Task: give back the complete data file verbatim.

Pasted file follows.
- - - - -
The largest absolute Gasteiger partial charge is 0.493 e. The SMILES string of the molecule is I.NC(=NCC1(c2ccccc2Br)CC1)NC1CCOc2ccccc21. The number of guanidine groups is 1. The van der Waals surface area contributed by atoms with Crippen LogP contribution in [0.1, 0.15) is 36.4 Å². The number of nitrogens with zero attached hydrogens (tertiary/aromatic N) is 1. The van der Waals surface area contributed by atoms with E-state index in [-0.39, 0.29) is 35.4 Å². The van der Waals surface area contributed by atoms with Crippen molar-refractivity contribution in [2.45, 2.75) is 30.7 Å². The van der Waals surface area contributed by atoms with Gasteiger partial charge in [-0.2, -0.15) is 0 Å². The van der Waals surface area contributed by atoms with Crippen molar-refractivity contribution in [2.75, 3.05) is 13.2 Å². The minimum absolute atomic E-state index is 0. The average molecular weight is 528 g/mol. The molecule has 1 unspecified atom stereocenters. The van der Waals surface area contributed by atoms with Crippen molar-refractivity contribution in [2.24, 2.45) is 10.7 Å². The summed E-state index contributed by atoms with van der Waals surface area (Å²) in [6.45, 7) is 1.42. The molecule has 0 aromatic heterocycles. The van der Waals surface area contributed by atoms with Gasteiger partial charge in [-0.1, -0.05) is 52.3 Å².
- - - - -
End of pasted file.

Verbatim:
The largest absolute Gasteiger partial charge is 0.493 e. The SMILES string of the molecule is I.NC(=NCC1(c2ccccc2Br)CC1)NC1CCOc2ccccc21. The number of guanidine groups is 1. The van der Waals surface area contributed by atoms with Crippen LogP contribution in [0.1, 0.15) is 36.4 Å². The number of nitrogens with zero attached hydrogens (tertiary/aromatic N) is 1. The van der Waals surface area contributed by atoms with E-state index in [-0.39, 0.29) is 35.4 Å². The van der Waals surface area contributed by atoms with Crippen molar-refractivity contribution in [2.45, 2.75) is 30.7 Å². The van der Waals surface area contributed by atoms with Gasteiger partial charge in [-0.2, -0.15) is 0 Å². The van der Waals surface area contributed by atoms with Crippen molar-refractivity contribution in [2.75, 3.05) is 13.2 Å². The minimum absolute atomic E-state index is 0. The average molecular weight is 528 g/mol. The molecule has 1 unspecified atom stereocenters. The van der Waals surface area contributed by atoms with Crippen molar-refractivity contribution in [2.24, 2.45) is 10.7 Å². The summed E-state index contributed by atoms with van der Waals surface area (Å²) in [6.45, 7) is 1.42. The molecule has 0 aromatic heterocycles. The van der Waals surface area contributed by atoms with Gasteiger partial charge in [-0.1, -0.05) is 52.3 Å².